Five western Vancouver Island First Nations have called on the federal government to take “meaningful action” and “redirect” surplus allocation of chinook salmon to their communities.
The First Nations are irked by the “disregard” of the federal government they say continues to prioritize tourists and recreational fishers over their food fish needs.
Ahousaht, Hesquiaht, Tla-o-qui-aht, Ehattesaht and Mowachaht/Muchalaht First Nations, in a joint statement, have urged the government to “not take the usual path and simply move the fish around” between non-indigenous sectors.
“People with only the privilege to fish, such as the sports fishermen and Area G trollers, seem to have more rights to the fish than our Five Nations do,” said Wickaninnish (Clifford Atleo), lead negotiator for the Ahousaht First Nation.
The First Nations called government practices “discriminatory,” adding Canada is refusing to acknowledge the impact they have on their Nations, culture, and well-being of their communities, especially in this time of the pandemic.
“We need the income and our members want to fish. Our Nations have an aboriginal right to fish commercially,” the statement says.
On April 19, 2018 – after years-long legal battle between the five nations and the federal government– the B.C. Supreme court ruled in favour of aboriginal fishing rights above those of sportfishing.
In a 400-page judgment, the judge called for changes to government policies, and gave the federal government one year to make those changes. The Department of Fisheries and Oceans (DFO) was also asked to reconsider the priority they gave recreational fishermen for chinook and coho salmon.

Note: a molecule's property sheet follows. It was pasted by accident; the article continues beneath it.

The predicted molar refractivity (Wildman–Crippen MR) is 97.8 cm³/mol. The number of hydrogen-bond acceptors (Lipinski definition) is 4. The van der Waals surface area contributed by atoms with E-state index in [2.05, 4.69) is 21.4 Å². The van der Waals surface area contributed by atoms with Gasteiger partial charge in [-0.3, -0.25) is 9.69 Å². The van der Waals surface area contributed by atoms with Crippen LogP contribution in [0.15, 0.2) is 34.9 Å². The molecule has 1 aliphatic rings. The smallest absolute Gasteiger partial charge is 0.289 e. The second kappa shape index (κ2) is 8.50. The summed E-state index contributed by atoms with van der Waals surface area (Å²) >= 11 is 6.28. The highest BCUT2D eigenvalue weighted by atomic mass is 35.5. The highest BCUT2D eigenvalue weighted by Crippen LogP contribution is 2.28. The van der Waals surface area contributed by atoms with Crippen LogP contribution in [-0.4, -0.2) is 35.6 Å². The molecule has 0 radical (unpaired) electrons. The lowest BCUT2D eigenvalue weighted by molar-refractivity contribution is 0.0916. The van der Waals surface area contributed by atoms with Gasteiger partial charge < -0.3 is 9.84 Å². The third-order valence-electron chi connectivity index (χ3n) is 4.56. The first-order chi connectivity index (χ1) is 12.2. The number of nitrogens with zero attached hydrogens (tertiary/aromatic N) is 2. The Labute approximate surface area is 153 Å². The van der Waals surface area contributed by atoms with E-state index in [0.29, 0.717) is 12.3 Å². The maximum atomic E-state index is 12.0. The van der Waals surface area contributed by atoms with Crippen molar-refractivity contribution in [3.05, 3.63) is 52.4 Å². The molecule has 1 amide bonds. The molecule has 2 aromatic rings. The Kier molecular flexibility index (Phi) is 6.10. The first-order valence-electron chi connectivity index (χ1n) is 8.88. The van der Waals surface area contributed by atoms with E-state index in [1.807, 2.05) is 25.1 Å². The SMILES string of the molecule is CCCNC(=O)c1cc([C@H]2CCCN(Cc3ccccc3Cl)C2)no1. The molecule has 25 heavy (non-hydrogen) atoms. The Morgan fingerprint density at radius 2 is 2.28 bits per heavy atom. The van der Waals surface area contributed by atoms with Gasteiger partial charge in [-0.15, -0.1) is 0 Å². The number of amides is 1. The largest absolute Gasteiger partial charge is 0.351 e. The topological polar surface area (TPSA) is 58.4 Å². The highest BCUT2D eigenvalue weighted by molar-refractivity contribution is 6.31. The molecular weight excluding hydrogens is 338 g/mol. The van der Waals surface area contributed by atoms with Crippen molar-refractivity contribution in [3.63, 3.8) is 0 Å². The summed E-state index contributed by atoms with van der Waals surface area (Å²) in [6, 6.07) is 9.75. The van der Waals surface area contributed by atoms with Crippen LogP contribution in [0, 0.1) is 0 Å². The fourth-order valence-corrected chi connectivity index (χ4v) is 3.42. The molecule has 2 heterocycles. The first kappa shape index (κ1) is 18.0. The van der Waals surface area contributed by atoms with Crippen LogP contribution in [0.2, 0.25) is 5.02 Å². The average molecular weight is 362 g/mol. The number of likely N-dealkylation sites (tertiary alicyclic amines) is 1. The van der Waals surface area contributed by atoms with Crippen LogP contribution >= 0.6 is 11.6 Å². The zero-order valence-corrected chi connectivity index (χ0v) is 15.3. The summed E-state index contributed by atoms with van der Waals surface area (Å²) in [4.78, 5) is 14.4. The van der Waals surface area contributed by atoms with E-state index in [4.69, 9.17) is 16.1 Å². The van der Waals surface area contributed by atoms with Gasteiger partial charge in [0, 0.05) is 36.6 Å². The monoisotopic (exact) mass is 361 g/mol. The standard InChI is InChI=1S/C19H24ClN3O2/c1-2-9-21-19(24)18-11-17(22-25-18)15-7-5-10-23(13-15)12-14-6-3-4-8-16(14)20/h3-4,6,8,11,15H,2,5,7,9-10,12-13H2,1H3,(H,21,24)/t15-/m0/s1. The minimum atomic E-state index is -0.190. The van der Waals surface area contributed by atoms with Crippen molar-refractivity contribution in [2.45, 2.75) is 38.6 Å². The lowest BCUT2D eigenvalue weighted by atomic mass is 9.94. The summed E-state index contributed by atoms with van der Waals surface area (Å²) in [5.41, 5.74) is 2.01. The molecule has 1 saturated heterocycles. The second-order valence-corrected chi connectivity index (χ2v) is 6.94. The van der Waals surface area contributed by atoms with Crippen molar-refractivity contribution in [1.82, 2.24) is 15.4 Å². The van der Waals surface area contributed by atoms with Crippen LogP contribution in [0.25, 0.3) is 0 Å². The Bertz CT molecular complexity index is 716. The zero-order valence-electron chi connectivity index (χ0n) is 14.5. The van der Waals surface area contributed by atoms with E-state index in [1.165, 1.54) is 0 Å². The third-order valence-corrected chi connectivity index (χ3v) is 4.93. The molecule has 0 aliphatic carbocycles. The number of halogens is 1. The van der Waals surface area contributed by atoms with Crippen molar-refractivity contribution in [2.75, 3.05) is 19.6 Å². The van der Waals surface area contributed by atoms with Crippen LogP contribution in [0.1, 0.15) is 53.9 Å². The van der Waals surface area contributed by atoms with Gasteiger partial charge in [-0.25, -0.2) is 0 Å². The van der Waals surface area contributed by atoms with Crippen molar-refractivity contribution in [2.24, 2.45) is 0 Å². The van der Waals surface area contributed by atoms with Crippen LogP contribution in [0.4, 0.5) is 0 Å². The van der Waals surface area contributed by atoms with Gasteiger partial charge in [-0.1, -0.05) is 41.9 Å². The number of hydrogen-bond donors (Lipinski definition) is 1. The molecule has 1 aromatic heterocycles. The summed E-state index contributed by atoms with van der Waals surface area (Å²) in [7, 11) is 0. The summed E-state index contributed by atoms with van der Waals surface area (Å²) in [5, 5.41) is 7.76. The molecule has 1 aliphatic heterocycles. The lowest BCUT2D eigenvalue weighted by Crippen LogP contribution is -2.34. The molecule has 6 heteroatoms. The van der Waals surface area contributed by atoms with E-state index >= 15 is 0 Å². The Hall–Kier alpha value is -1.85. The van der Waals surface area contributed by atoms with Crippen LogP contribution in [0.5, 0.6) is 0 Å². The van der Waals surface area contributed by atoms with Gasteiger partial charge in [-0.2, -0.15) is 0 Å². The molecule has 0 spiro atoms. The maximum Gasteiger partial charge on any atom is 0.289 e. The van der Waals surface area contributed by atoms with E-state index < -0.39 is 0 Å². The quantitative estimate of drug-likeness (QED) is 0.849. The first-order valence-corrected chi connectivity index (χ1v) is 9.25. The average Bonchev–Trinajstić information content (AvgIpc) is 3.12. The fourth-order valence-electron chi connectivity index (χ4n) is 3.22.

But First Nations have said that despite winning the right to fish, victory seems “hollow” due to the “disregard and a refusal to move by the federal government. “
The First Nations have accused DFO of again refusing to provide more fish to them, despite the low numbers of recreational and commercial fishers on the waters due to COVID-19.
“Given less tourism and conservation measures, there will be less catch by the recreational sector. This made an easy opportunity for DFO to give more fish to our Nations so that we could exercise our right and help support our remote communities, which are in economic crisis,” said the First Nations.
They also said that DFO has been unwilling to engage with them about this issue, and if the call to make meaningful changes goes “unheeded”, the Nations will defend their rights.
“We cannot allow another season without meaningful access, with lost revenue for our fishermen, lost resources for our communities, and the continuation of harmful patterns that move us away, rather than toward, the reconciliation that the Prime Minister and ministers claim they support.”
More than 5,000 members of these First Nations have received as little as 1.5 food fish per member for the whole year, despite the Supreme Court directive to DFO to allow a ‘generous approach’ for first nations to harvest food fish.
“Each year, the amount of fish is so small that we have to make very difficult decisions about how to distribute fishing opportunities so that at least some members can cover expenses and make a go of it. But this damages our communities and it strikes at the core of our identity as fishing people,” read the statement.
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